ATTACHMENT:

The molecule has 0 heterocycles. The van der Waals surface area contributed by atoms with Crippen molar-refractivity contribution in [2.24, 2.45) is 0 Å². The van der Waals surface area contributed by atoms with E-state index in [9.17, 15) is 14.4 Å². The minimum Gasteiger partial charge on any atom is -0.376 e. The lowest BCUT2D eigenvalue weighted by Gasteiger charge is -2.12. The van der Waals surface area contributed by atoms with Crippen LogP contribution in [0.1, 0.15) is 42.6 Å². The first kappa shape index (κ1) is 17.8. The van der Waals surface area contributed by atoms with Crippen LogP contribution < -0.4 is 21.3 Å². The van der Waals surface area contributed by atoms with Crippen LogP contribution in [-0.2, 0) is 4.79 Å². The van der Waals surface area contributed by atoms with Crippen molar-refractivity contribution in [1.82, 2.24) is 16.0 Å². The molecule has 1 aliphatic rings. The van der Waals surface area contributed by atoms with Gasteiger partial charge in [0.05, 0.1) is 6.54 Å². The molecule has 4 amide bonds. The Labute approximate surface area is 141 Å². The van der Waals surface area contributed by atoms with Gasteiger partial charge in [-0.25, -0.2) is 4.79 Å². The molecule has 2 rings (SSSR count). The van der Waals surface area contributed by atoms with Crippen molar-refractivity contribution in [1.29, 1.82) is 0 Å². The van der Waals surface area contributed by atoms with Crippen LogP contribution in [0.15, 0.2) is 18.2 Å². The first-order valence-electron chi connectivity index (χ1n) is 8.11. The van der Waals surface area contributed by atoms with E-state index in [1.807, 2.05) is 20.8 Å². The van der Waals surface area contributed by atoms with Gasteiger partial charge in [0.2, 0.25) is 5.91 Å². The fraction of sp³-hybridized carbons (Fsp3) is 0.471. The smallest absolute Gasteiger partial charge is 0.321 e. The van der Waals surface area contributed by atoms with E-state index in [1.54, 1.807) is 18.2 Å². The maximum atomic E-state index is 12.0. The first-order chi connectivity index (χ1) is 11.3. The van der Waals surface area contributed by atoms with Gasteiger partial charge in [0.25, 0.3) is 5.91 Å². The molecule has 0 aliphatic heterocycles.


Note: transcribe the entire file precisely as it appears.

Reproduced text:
The molecule has 0 heterocycles. The van der Waals surface area contributed by atoms with Crippen molar-refractivity contribution in [2.24, 2.45) is 0 Å². The van der Waals surface area contributed by atoms with E-state index in [9.17, 15) is 14.4 Å². The minimum Gasteiger partial charge on any atom is -0.376 e. The lowest BCUT2D eigenvalue weighted by Gasteiger charge is -2.12. The van der Waals surface area contributed by atoms with Crippen LogP contribution in [0.1, 0.15) is 42.6 Å². The first kappa shape index (κ1) is 17.8. The van der Waals surface area contributed by atoms with Crippen LogP contribution < -0.4 is 21.3 Å². The van der Waals surface area contributed by atoms with Crippen LogP contribution in [-0.2, 0) is 4.79 Å². The van der Waals surface area contributed by atoms with Crippen molar-refractivity contribution in [1.82, 2.24) is 16.0 Å². The molecule has 1 aliphatic rings. The van der Waals surface area contributed by atoms with Gasteiger partial charge in [0.05, 0.1) is 6.54 Å². The molecule has 4 amide bonds. The Labute approximate surface area is 141 Å². The van der Waals surface area contributed by atoms with Gasteiger partial charge in [-0.25, -0.2) is 4.79 Å². The molecule has 2 rings (SSSR count). The van der Waals surface area contributed by atoms with Crippen molar-refractivity contribution in [1.29, 1.82) is 0 Å². The van der Waals surface area contributed by atoms with Crippen LogP contribution in [0.15, 0.2) is 18.2 Å². The first-order valence-electron chi connectivity index (χ1n) is 8.11. The van der Waals surface area contributed by atoms with E-state index in [1.807, 2.05) is 20.8 Å². The van der Waals surface area contributed by atoms with Gasteiger partial charge in [0.2, 0.25) is 5.91 Å². The fraction of sp³-hybridized carbons (Fsp3) is 0.471. The smallest absolute Gasteiger partial charge is 0.321 e. The van der Waals surface area contributed by atoms with E-state index in [1.54, 1.807) is 18.2 Å². The maximum atomic E-state index is 12.0. The first-order chi connectivity index (χ1) is 11.3. The van der Waals surface area contributed by atoms with Gasteiger partial charge in [0.25, 0.3) is 5.91 Å². The molecule has 0 aliphatic heterocycles.